On the other hand, some air pollutants are associated with asthma morbidity independent of their source. In one study, exposure to outdoor PM2.5 was significantly associated with an increased number of emergency room visits due to asthma and the effect was independent of the source of PM2.5 [99]. An analysis of 3520 cases of acute asthma exacerbation indicated a positive association with the concentration of PM2.5 in the outdoor air and the association remained significant after adjusting for gaseous co-pollutants [97]. Several meta-analyses have been performed in order to single out those components responsible for asthma exacerbations. A meta-analysis of 26 studies conducted worldwide found a 4.8% increase in the risk of asthma-associated emergency department visits and admissions among children exposed to short-term increases in PM2.5 of 10 μg/m3, with greater effects in Europe and North America than in Asia [103]. In children, the association between NO2, SO2, and PM2.5 exposures and asthma exacerbations, as well between all outdoor pollutants and hospital admissions, were confirmed by two meta-analyses [72,104].
The effect of outdoor air pollution may change with time within the same population. In a longitudinal study, it was demonstrated that each 6.8 μg/m3 increase in PM2.5 on the same day was associated with 0.4% (0.0%, 0.8%), 0.3% (−0.2%, 0.7%), and 2.7% (1.9%, 3.5%) increases in the rate of asthma emergency department visits in the 2005–2007, 2008–2013, and 2014–2016 periods, suggesting that the toxicity from PM2.5 increased with the time [105].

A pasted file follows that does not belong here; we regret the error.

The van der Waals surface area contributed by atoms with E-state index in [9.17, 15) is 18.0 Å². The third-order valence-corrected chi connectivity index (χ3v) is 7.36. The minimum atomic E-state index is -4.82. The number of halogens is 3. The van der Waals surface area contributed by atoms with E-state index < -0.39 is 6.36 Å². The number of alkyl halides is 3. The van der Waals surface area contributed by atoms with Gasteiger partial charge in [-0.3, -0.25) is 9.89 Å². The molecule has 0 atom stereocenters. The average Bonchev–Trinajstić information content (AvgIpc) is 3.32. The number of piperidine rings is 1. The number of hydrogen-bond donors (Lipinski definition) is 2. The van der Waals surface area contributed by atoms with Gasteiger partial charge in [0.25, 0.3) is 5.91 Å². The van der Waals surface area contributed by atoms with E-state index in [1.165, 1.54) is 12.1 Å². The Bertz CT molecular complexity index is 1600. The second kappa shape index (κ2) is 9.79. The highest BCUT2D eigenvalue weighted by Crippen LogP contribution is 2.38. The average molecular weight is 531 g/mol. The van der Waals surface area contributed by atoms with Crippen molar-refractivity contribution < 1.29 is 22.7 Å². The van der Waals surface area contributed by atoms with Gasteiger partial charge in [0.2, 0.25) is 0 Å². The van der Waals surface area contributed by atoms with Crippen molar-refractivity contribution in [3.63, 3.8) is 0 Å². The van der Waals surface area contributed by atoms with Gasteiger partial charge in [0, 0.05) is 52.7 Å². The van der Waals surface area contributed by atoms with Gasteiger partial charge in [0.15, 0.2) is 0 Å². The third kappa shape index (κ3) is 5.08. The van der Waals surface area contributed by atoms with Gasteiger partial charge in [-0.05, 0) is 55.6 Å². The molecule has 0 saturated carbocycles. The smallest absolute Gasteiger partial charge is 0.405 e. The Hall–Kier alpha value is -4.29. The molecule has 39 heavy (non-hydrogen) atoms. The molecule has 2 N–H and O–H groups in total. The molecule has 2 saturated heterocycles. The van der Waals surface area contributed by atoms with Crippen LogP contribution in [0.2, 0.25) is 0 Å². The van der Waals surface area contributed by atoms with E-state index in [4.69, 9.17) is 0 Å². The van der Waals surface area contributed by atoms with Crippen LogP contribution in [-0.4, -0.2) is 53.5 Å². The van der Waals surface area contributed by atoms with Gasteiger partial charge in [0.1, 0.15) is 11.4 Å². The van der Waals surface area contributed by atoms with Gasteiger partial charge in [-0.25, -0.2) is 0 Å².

Although the relation between exposure to outdoor air pollution and exacerbations of childhood asthma has been well documented, there is less evidence on exposure to indoor air pollution from incomplete combustion of polluting fuels. However, in a recent study, coexposure to elevated concentrations of indoor and outdoor pollutants was synergistically associated with increased emergency room visits for asthma [106].
It has been estimated that the combined effects of outdoor and indoor air pollution are responsible for approximately seven million premature deaths every year, mainly due to respiratory and cardiovascular diseases. Annually, around 500,000 deaths of children under 5 years of age and 50,000 deaths of children aged 5–15 years were attributable to air pollution. The burden of disease attributable to air pollution is not evenly distributed is greater in low- and middle-income countries than in high-income countries [107].